One of NZ Tech’s strategic focuses will be on getting good representation, from the industry as well as across government organisations, to develop a national strategy which would underpin the development of the technology sector.
“We strongly believe the government needs an ICT strategy,” he says, adding that most developed economies have one, including a chief technology officer.
Having an overarching ICT strategy would help enhance the efficiency of meeting the needs of the industry as it becomes an important growth engine for the economy, he says.
A national strategy is needed to deliver a consistent and coherent approach when building frameworks for policies and programmes to facilitate growth of the sector. An important part of this is having a relevant education programme to support skills development for the sector.
Graeme Muller: "We hope to continue growing the sector..."
Another area which NZ Tech will be working on is mapping the profile of the technology sector properly, not only in terms of size but building more of a ‘persona’ around the industry and the companies represented, Muller says.
The association caters to the needs of about 120 companies that are members. Multinationals make up 11% of NZ Tech’s members, 16% are large NZ-owned businesses, 22% are small- to medium-sized companies ($1 million-$5 million revenue) while 18% are startups (less than $1 million in turnover). The rest are a combination of affiliated organisations, individuals and government-linked organisations.
“One of our missions is, we want to be seen as having a broad reach of the sector, to be the voice for the sector. To do that, we need to make sure we’re representative of the sector,” Muller says.
He notes the association has done a good job representing Auckland and Wellington technology industries, but more needs to be done in reaching out to the regions’ technology industries.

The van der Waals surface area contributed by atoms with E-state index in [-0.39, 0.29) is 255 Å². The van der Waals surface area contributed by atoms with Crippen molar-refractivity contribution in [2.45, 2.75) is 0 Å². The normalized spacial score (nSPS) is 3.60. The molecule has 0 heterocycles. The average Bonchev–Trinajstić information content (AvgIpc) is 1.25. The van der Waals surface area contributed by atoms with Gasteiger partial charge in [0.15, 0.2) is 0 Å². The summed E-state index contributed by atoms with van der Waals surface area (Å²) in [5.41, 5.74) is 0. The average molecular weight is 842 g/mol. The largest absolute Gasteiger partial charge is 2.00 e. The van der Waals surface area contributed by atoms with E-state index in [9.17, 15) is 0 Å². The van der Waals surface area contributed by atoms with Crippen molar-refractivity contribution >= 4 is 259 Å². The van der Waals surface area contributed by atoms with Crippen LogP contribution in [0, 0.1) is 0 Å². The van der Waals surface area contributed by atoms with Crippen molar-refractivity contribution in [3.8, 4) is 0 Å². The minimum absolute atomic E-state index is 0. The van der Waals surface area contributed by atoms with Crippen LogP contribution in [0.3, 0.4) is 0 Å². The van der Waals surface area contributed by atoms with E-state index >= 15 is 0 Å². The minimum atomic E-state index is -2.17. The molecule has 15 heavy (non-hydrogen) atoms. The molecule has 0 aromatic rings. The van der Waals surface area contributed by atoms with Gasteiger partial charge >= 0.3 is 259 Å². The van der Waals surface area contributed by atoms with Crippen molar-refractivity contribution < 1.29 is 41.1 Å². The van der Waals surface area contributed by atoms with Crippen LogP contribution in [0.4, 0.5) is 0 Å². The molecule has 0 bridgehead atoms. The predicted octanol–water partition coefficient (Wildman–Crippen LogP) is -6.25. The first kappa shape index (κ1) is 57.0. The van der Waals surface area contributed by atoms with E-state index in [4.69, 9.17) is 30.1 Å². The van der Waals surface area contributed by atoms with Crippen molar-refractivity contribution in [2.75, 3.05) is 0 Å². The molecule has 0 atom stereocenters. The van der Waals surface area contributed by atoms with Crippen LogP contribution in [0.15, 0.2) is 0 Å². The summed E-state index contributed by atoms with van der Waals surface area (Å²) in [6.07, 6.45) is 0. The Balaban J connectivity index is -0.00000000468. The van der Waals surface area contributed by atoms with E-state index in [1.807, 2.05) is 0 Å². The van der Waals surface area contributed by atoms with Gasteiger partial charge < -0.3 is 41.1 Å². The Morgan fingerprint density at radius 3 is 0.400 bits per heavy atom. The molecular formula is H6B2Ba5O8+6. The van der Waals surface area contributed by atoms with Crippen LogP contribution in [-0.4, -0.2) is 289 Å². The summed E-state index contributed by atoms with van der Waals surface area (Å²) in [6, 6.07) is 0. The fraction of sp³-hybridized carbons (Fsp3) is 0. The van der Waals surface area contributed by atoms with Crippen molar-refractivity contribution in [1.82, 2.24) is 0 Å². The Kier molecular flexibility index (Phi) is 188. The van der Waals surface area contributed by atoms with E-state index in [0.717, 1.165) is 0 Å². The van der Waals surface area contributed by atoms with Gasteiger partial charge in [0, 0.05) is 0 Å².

“We need to spend time building engagement, to support the technology sector in Christchurch,” he says, adding there are also strategic and viable industries in Tauranga, Hamilton, and Hawkes Bay areas that need focus.
Prior to his appointment, Muller was the managing partner of Ecosystem Advisory, a New Zealand-focused tech industry market analyst firm. He also spent more than a decade in leadership roles with global tech sector research and advisory firm IDC, including being the managing director of Northern Europe, managing director for the Pacific region and country manager for New Zealand.
ICT exports have doubled over the past six years. Its export value of more than $6 billion (for 2014) makes the sector the country's third largest export earner behind dairy and tourism. “We hope to continue growing the sector –to give the dairy industry a run for its money,” Muller says.
On the domestic front, ICT contributes nearly $20 billion to New Zealand's economy and employs more than 62,000 people. The technology sector accounts for 73,000 jobs and contributes 5% of GDP.
One of the pillars of NZ Tech is focusing on developing the skills and talent needed to support the sector’s growth.
The industry is forecast to need people to fill 10,000 new roles over the next three years. Muller says: “There is a significant need to fill those roles. Technology is just going to be so much more invasive in the job sector. The industry needs to have strategies in place to get more people into the sector. We need to have changes in education to address that. That goes back to the need for an ICT strategy,” he says.
He notes that the different programmes done by various parties need to be collated to present a coherent picture of what is taking place and how to move forward. “We need to be looking at how to do this together.”
Muller is keen to put his IDC background to use. He would like to build a more structured approach to collecting information that looks at what technology industries are doing. This includes, for example, building ability into the information collected to forecast future needs in a vigorous and sustainable way.
NZ Tech’s stated objectives are: helping the industry improve skills and talent development; developing the sector as an engine for economic growth, and engaging with the public sector to help shape policy development.
These pillars are still relevant, Muller says, adding the sector has done amazing work and has the support of many passionate people.
Still in his early days in the job, he has already reached out to about 20 of the 120 members.
“There is really a strong sense of altruism in the sense of what people are trying to do together, in the areas of improving the sector as a whole, improving education, and improving communication. There is the heart and head in this – the heart element is very strong.”
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